1. K-State home
  2. »Division of Communications and Marketing
  3. »K-State Today
  4. »Cats at the capitol: 10 graduate students to present research that benefits state

K-State Today

February 10, 2012



Cats at the capitol: 10 graduate students to present research that benefits state

By Communications and Marketing

Studies that range from the shelf life of meats to improving unpaved roads with plant material are among the research topics that will be presented by Kansas State University graduate students at the Capitol Graduate Research Summit.

The ninth annual summit is from 10 a.m. to 2 p.m. Thursday, Feb. 16, in the auditorium of the Docking State Office Building in Topeka. It is free and the public and the campus community are invited.

Ten K-State graduate students will share their findings with legislators, the Kansas Board of Regents, industry representatives and other attendees. Following the summit, two K-State graduate students will be chosen as winners and receive awards.

"Each year K-State graduate students show some of the most dynamic research at the Capitol Graduate Research Summit," said Carol Shanklin, dean of the Graduate School. "Our graduate students presenting this year are outstanding. Their projects not only directly benefit Kansas residents, but also highlight the value of graduate education to economic development of the state and advancement of our work force. K-State is a leader is providing excellent opportunities for our graduate students."

Graduate students at the University of Kansas, the KU Medical Center and Wichita State University also participate in the summit. In total, 32 graduate students will showcase their research. The summit is supported by KansasBio and the graduate schools and graduate student organizations at each university.

Kansas Gov. Sam Brownback recently signed a proclamation declaring the week of Feb. 13-17 as Graduate Student Research Week. It is meant to acknowledge the contributions that graduate student researchers make to advance knowledge within their fields as well as contributing to the economic development of the state.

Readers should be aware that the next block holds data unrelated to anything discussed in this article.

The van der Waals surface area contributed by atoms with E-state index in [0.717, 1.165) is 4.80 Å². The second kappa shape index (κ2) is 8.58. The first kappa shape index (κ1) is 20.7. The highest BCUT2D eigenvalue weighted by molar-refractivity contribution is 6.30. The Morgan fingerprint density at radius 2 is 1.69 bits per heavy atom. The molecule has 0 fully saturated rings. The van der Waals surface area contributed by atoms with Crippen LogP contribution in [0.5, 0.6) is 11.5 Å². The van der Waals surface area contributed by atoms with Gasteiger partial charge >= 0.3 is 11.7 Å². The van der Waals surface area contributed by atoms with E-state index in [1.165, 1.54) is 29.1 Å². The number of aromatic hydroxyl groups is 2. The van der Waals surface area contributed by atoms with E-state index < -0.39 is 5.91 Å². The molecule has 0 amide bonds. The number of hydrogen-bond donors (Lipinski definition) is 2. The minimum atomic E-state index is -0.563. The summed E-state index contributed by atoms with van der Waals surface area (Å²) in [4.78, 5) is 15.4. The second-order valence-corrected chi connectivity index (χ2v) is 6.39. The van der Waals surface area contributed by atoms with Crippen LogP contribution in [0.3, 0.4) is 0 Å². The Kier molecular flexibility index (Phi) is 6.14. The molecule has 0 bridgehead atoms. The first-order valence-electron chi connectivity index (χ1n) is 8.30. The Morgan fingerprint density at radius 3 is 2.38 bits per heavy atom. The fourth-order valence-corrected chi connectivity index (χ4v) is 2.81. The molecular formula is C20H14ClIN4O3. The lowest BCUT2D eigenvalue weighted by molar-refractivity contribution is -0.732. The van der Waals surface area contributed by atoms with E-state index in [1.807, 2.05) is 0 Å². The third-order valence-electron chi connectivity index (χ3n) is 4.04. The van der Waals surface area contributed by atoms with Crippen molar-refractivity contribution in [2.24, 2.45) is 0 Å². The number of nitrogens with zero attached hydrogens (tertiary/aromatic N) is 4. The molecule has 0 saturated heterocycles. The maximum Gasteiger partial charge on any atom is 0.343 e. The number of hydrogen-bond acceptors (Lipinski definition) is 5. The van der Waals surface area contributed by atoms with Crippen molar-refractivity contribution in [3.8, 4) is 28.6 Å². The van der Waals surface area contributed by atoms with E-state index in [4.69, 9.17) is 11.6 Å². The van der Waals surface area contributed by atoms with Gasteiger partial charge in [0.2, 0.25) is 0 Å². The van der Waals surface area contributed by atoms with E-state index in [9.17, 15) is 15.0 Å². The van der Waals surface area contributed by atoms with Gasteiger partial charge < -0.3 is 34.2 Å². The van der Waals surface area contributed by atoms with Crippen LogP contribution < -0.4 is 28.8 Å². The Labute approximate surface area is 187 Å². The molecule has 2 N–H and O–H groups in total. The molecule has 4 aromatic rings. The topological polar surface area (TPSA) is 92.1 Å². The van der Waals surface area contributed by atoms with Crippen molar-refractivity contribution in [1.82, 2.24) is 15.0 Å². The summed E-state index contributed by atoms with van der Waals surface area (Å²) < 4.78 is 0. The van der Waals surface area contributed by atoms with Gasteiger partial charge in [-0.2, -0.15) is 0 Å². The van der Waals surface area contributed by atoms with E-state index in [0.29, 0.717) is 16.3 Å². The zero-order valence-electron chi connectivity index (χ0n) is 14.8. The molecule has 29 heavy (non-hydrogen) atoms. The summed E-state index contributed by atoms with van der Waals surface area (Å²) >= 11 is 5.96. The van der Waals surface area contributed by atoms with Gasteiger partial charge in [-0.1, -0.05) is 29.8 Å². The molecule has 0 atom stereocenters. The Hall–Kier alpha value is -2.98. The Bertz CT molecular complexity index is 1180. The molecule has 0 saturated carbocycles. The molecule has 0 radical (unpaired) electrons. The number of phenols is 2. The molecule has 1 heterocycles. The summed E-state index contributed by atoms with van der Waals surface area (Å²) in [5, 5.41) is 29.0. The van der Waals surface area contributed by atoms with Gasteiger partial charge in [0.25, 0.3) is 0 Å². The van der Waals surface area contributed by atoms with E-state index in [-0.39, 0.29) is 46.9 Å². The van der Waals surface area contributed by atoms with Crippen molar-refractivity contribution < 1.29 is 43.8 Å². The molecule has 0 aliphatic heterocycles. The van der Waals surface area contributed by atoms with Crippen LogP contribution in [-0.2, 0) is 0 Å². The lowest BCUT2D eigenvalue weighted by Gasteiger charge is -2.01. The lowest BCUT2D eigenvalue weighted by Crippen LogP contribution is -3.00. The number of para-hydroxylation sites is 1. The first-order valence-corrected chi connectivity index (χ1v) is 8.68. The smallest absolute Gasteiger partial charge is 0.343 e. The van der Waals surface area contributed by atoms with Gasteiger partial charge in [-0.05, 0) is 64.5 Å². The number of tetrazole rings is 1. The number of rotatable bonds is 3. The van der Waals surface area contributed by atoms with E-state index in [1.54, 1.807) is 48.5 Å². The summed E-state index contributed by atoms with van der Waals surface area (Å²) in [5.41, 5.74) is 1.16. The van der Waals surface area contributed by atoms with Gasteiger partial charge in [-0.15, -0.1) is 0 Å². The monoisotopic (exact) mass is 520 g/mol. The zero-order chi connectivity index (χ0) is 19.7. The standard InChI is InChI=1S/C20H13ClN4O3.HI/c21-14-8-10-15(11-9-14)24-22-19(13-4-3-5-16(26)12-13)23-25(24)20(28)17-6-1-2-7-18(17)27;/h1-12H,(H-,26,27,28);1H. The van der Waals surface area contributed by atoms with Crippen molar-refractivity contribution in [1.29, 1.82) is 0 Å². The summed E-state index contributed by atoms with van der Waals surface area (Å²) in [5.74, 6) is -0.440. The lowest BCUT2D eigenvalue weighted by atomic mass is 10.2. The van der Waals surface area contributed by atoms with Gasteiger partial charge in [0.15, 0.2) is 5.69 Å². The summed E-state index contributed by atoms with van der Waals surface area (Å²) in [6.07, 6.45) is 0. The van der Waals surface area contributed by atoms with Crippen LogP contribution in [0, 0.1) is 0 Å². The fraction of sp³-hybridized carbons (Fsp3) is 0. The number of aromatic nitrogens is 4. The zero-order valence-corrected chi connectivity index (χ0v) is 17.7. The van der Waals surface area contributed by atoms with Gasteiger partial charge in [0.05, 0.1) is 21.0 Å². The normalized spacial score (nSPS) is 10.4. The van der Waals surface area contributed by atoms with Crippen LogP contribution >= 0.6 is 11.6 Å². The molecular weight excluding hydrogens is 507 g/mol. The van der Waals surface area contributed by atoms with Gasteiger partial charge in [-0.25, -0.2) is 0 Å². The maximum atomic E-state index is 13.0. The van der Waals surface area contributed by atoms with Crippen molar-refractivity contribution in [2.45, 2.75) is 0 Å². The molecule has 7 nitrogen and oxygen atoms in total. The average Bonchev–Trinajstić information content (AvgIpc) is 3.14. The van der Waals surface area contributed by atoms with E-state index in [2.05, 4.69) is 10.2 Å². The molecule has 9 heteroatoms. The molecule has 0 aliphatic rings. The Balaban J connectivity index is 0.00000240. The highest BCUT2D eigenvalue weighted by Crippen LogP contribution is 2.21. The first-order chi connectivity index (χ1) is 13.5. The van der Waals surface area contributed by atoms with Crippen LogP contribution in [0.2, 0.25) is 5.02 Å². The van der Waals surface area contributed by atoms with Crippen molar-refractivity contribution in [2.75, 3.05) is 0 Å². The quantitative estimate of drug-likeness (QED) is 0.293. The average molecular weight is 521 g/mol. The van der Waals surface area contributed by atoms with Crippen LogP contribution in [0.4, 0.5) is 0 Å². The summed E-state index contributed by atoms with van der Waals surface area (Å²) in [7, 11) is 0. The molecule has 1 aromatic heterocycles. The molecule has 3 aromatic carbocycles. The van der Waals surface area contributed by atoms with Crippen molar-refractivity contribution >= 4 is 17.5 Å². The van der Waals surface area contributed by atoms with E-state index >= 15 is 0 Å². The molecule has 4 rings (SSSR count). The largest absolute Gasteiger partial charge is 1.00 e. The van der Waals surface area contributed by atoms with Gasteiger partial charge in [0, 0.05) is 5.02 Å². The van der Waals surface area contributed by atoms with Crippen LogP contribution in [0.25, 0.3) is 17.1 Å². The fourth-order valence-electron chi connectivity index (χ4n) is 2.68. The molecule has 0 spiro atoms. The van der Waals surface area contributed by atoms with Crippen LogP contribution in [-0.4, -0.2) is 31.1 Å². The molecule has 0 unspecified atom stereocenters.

The K-State students presenting at the summit, including two students selected as alternate presenters, are the following:

* Theresa Young, master's student in history, Manhattan, "Living Tools: Tree Use in the Nineteenth Century." Young's faculty mentor is Bonnie Lynn-Sherow, associate professor of history.

* Kyle Steele, master's student in animal sciences and industry, Silver Lake, "Shelf Life of Five Meat Products Displayed Under Light-Emitting Diode or Fluorescent Lighting." Steele's faculty mentor is Elizabeth Boyle, professor of animal sciences and industry.

* Stephanie Shishido, doctoral student in diagnostic medicine and pathobiology, Arroyo Grande, Calif., "Gap Junction Enhancer Increases Efficacy of Cisplatin to Attenuate Mammary Tumor Growth." Shishido's faculty mentor is Thu Annelise Nguyen, assistant professor of diagnostic medicine and pathobiology.

* Ashley Miller, master's student in human nutrition, Woodstock, Ga., an alternate selection, "Defining and Characterizing the 'Nutty' Attribute Across Food Categories." Miller's faculty mentor is Delores Chambers, associate professor of human nutrition.

* Steven Klankowski, doctoral student in chemistry, La Crescent, Minn., "High Performance Lithium Ion Battery Anode Based On Core-Shell Heterostructure of Silicon Coated Vertically Aligned Carbon Nano Fibers." Klankowski's faculty mentor is Jun Li, associate professor of chemistry.

* Wilson Smith, master's student in civil engineering, Independence, Mo., "Feasibility of Using Lignin: Plant Derived Material for Stabilization of Unpaved Roads." Smith's faculty mentor is Dunja Peric, associate professor of civil engineering.

* Jingqun Ma, master's student biomedical sciences, Xianyang, China, "Effect of Alferon 'N' Injection (interferon alpha) on Influenza 'A' Virus Replication In Vitro." Ma's faculty mentor is Juergen Richt, regents distinguished professor of diagnostic medicine and pathobiology and Kansas Bioscience Authority eminent scholar.

* Miguel Arango, doctoral student in agronomy, Bogota,Columbia, "N2O-N Emissions and the Relationship with Denitrifying Enzyme Activity in Corn Under Different Management Strategies." Arango's faculty mentor is Charles Rice, university distinguished professor of agronomy.

* Phillip Defoe, doctoral student in agronomy, Grand Bay, Commonwealth of Dominica, an alternate selection, "Gardening on Arsenic and Lead-contaminated Brownfields: Is it Safe?" Defoe's faculty mentor is Ganga Hettiarachchi, assistant professor of agronomy.

* Vuyiswa Bushula, doctoral student in plant pathology, Springs, South Africa, "Genetic Diversity in Fusarium Thapsinum Isolates from K-State." Bushula's faculty mentor is Christopher Little, assistant professor of plant pathology.

* Ayomi Perera, doctoral student in chemistry, Heiyanthuduwa, Sri Lanka, "Design of a Mycobacterial Porin-Based Dye Sensitized Solar Cell." Perera's facuty mentor is Stefan Bossmann, professor of chemistry.

* Ximena Cibils Stewart, master's student in entomology, Montevideo, Uruguay, "Within-plant Distribution Impacts Cabbage Aphid (Brevicoryne brassicae) Reproductive Potential on Winter Canola in Kansas." Stewart's faculty mentor is Brian McCornack, assistant professor of entomology.